MakeMKV is pretty nice, though.  It snags the subtitles I select, and already includes the chapters as well as the HD audio formats.

So, that’s it.  The whole process is pretty tedious, but it works, and I’m happy.  I don’t really care about decrypting it too much right now, since I don’t wanna go through the pain of trying to play them back over my HTPC just yet.  I’d need to do a lot of tweaks and upgrades to my system, and I really don’t care that much.  It’s not worth the hassle.  Especially, uh, since I just bought a new Blu-Ray player last month. 😀

Really, though, I’m just doing this for the exercise since when I get bored, often times I’ll want to play around with media files and formats and see what I can do with them.

Eventually I’ll buy a BD-ROM drive and see what I can do, but for now I’m trying to save some $$$ and the whole point of this was to see if I could rip some discs with just the hardware available, and I could. 🙂  Woots.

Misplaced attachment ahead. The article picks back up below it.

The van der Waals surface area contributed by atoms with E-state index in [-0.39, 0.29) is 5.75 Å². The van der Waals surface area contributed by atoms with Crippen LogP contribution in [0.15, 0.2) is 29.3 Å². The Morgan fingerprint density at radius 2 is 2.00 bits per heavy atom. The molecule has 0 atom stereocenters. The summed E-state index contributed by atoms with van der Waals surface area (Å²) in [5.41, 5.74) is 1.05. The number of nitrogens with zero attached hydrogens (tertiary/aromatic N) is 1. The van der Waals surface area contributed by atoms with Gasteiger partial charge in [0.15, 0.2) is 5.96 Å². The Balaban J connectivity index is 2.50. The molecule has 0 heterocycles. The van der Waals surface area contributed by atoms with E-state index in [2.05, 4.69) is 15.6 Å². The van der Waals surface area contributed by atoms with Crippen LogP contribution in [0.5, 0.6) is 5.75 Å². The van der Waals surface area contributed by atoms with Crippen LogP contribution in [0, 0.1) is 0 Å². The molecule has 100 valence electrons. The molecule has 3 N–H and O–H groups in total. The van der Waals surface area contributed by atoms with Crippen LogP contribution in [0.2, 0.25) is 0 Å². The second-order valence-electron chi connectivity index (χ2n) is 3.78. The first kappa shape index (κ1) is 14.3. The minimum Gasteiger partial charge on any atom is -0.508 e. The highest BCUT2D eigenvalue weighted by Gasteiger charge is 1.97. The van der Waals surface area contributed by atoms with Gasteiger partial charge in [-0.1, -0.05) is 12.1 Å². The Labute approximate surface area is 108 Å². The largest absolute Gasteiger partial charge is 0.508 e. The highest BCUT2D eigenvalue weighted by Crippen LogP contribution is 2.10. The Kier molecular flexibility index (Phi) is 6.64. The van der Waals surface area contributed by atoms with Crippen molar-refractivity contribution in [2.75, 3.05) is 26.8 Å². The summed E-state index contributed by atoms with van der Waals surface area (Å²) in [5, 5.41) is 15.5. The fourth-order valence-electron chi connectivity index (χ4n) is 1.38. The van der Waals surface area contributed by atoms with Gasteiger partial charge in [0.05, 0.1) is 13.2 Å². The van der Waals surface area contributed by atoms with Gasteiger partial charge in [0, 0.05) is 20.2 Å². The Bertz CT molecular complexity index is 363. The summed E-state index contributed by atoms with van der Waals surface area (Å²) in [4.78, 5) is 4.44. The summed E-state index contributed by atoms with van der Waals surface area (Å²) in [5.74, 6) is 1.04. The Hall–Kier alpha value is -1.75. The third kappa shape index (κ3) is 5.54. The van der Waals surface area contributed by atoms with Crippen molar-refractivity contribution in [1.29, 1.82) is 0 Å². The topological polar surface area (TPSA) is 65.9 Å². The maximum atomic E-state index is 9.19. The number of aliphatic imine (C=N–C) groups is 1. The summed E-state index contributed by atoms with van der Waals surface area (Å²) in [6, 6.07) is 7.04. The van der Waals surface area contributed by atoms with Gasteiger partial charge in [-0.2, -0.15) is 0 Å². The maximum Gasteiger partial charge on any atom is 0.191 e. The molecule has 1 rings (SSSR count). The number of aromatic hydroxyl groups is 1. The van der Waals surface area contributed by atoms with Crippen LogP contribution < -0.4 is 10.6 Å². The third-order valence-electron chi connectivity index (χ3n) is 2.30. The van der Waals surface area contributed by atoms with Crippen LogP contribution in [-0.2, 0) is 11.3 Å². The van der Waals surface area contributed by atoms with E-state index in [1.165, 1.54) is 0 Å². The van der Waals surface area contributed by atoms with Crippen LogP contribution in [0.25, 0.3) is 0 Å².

On a sidenote, I posted aacskeys to the portage tree today, which is one of the tools users need to decrypt the keys on their discs.  Hopefully we can get some more hackers interested in poking at it.  That’s always good.

Last but not least, here’s an actual screenshot from the final rip. 🙂

I love TMNT. 😀  Boy that’s a post for another day … which reminds me, I should get a copy of my home-made videos some day, that I made with my action figures.  Oh man, that’d be awesome.

7 comments on “ripping blu-ray discs on linux … and windows, and ps3

  1. Michael Croes

    You can use tsMuxer to get seperate streams from (m2)ts files. The Linux command line version is quite a pain to use, but you can create meta files using the GUI which are reusable for the command line…

    Either way, I’m interested in where this is going. I also have a PS3, and I have a Samsung TV which can play movies over DLNA, so ripping bluray discs would be really very nice. I just wouldn’t want to do it on windows though, that’s a too high price to pay.

    Thanks for all the information so far, I hope you’ll figure most of this out!